Drainage networks, not roads, are arteries of the city
The monsoon rains have been a relief after two years of drought. However, they have also revealed that almost all Indian cities lack drainage networks. Even a modest shower will flood our roads, homes and markets, and will bring our cities to a standstill. Neglected drainage networks is not merely about the inconvenience caused by traffic jams, but is closely linked to many aspects of urban management — the spread of diseases like chikungunya and dengue and even the efficiency of public transport systems.
Ironically, the Delhi-NCR region has inherited a very extensive network of drains and canals, “nullahs”. Architect Manit Rastogi has spent years mapping them and estimates that the network consists of 350 km of major and minor nullahs. Some these are natural contours but many were built as irrigation canals by medieval dynasties like the Tughlaqs. Some arterial nullahs are substantial stretches of real estate, in places 30-40m wide. Once you notice them, you will see them everywhere — behind the prime minister’s home along Race Course Road, past Defense Colony, through Delhi Cantonment and so on.
Unfortunately, the network suffers from complete neglect. In many places it has become a smelly sewer, in others it has been overrun by squatters. Since no one cares for them, they are easily hijacked for other purposes like car parks and roads. Municipal authorities claim that drains continue to flow under the new construction but they are difficult to clean and get quickly clogged with garbage. It is not surprising, therefore, that even a moderate shower floods the roads.
A similar story can be told of other Indian cities: The traditional water tanks of Bengaluru, Mithi river in Mumbai, the Adyar catchment in Chennai. The Noyyal is marked as a perennial river in 19th century maps of Coimbatore but is now a sewer. Varanasi derives its name from two streams — Varuna and Asi. The former is still a discernible river but Asi is now a municipal drain. Many locals who live along its banks were surprised when I pointed out its course.
The maintenance of the drainage networks is critical for avoiding repeated floods but they are also a solution to another major problem faced by Indian cities – the lack of walking and cycling paths. A critical flaw in public transport systems across India is first/last mile connectivity. In all other countries, this is usually walked but in India one is forced to haggle with a rickshaw even for a short distance.
A nullah network, by its nature, is made of long stretches of land. In fact, for historical reasons, the nullahs usually run close to the oldest and densest neighborhoods and are often the only open space cutting through the landscape. Rather than covering them up, walking paths should be build along the open nullahs. This would have the additional benefit of increasing public pressure to keeping the nullahs clean as people would be walking along them. Rastogi estimates that Delhi can have a first class walking/cycling network and a workable drainage network for a fraction of the money being currently spent on large, centralised sewage treatment plants.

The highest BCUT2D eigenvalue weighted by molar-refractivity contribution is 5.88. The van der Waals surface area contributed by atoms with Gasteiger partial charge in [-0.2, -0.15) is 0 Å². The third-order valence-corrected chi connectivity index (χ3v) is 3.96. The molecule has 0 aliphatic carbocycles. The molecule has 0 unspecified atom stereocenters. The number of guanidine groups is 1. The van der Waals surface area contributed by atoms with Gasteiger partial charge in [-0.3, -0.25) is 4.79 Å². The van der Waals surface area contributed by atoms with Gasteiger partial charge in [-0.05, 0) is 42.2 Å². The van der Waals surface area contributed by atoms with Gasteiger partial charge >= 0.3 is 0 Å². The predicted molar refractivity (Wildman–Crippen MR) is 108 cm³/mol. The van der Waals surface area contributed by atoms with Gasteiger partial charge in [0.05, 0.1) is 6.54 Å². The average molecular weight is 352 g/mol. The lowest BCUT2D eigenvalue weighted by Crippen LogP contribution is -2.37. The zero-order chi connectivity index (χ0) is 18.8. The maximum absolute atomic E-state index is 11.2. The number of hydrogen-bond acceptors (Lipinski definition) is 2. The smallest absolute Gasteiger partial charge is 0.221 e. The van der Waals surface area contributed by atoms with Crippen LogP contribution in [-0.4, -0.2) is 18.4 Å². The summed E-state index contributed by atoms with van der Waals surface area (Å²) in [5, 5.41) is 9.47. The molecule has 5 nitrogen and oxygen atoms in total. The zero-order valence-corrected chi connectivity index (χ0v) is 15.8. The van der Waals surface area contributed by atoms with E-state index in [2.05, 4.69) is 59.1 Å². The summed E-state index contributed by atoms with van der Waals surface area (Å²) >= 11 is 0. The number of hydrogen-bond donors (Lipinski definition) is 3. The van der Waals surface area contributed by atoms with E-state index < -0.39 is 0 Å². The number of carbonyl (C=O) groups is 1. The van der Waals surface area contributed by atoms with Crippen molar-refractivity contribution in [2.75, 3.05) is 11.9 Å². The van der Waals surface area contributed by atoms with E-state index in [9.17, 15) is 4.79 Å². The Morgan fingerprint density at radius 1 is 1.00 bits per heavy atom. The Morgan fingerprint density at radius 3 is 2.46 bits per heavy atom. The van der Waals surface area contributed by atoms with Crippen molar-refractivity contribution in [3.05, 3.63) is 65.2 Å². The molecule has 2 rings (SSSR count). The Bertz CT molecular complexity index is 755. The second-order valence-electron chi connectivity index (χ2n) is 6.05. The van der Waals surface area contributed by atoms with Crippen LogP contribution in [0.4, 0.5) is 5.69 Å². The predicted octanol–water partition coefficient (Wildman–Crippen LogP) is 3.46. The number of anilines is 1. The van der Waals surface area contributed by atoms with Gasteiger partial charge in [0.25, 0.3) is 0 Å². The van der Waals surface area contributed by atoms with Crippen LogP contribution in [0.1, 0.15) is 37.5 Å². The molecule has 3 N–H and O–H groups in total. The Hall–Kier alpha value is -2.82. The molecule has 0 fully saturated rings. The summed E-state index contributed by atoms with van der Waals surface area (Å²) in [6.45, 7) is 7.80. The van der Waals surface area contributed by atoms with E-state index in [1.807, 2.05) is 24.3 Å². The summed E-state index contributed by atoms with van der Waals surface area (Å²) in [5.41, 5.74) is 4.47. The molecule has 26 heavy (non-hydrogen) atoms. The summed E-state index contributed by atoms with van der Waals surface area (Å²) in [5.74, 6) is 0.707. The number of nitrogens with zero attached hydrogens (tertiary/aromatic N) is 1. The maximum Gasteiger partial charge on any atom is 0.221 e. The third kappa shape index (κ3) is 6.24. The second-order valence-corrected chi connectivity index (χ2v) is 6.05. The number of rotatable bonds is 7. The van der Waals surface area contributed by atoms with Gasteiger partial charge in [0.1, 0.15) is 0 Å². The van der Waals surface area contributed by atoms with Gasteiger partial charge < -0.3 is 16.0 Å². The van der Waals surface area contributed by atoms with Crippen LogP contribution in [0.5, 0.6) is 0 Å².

The dual use of water networks as walking paths is not uncommon across the world. Many Western cities use paths along water-bodies as walkways and several Asian cities have adopted this model in recent years.
Till the 1970s, Singapore river was a foul smelling stream that took in industrial discharge as well as waste from hawkers and squatters. In 1977, Prime Minister Lee Kuan Yew put a target that it would be possible to eat fish from the river in 10 years time. Over the next few years, thousands of hawkers and squatters were relocated while industrial discharge was diverted to sewage treatment plants. By 1984, the river was clean enough for the government to organise a “mass-swim” that included senior government officials. Today, the old riverside warehouses of Boat Quay and Clarke Quay are among the most visited tourist sites in Asia.
Cheonggyecheon stream in Seoul is another example of watershed restoration as urban renewal strategy. In the 1950s, the stream had become a smelly drain carrying industrial and household sewage. An elevated highway was build over it in 1968. However, in 2003, the local mayor decided to pull down the highway and restore 7 km of the stream. The stretch is now the centerpiece of the city and 80,000 people use it everyday.
In an automobile obsessed age, we think of roads as the arteries of the city, but it is really drainage networks that should play this part. They are not merely to ensure that roads do not get flooded after a downpour but are an organic part of the city as green lungs, water-table recharge, public transport, waste management, and spaces for leisure. Other Asian cities have come to recognise this in recent years and it is time we did too.
Sanjeev Sanyal is the author of The Ocean of Churn: How the Indian Ocean shaped Human History.
The views expressed are personal.
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